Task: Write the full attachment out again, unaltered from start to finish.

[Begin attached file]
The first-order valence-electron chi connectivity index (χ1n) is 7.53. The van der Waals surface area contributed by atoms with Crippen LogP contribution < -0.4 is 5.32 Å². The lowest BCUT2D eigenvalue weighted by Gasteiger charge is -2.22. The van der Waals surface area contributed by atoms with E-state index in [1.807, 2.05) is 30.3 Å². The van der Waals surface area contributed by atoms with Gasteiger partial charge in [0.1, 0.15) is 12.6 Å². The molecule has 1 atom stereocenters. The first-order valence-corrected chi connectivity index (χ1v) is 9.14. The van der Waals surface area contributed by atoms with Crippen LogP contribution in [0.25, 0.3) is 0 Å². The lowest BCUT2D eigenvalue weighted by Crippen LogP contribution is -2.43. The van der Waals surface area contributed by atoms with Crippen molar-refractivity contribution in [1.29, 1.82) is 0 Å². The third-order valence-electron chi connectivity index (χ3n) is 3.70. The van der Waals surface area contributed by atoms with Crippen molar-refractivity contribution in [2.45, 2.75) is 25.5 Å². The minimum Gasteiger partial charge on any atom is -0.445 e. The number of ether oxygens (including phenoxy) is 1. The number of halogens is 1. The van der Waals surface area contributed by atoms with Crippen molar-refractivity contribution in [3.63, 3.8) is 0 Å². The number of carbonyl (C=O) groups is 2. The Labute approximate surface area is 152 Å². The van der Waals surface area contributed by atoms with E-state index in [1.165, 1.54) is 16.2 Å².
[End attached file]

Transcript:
The first-order valence-electron chi connectivity index (χ1n) is 7.53. The van der Waals surface area contributed by atoms with Crippen LogP contribution < -0.4 is 5.32 Å². The lowest BCUT2D eigenvalue weighted by Gasteiger charge is -2.22. The van der Waals surface area contributed by atoms with E-state index in [1.807, 2.05) is 30.3 Å². The van der Waals surface area contributed by atoms with Gasteiger partial charge in [0.1, 0.15) is 12.6 Å². The molecule has 1 atom stereocenters. The first-order valence-corrected chi connectivity index (χ1v) is 9.14. The van der Waals surface area contributed by atoms with Crippen LogP contribution in [0.25, 0.3) is 0 Å². The lowest BCUT2D eigenvalue weighted by Crippen LogP contribution is -2.43. The van der Waals surface area contributed by atoms with Crippen molar-refractivity contribution in [1.29, 1.82) is 0 Å². The third-order valence-electron chi connectivity index (χ3n) is 3.70. The van der Waals surface area contributed by atoms with Crippen molar-refractivity contribution in [2.45, 2.75) is 25.5 Å². The minimum Gasteiger partial charge on any atom is -0.445 e. The number of ether oxygens (including phenoxy) is 1. The number of halogens is 1. The van der Waals surface area contributed by atoms with Crippen molar-refractivity contribution in [3.63, 3.8) is 0 Å². The number of carbonyl (C=O) groups is 2. The Labute approximate surface area is 152 Å². The van der Waals surface area contributed by atoms with E-state index in [1.165, 1.54) is 16.2 Å².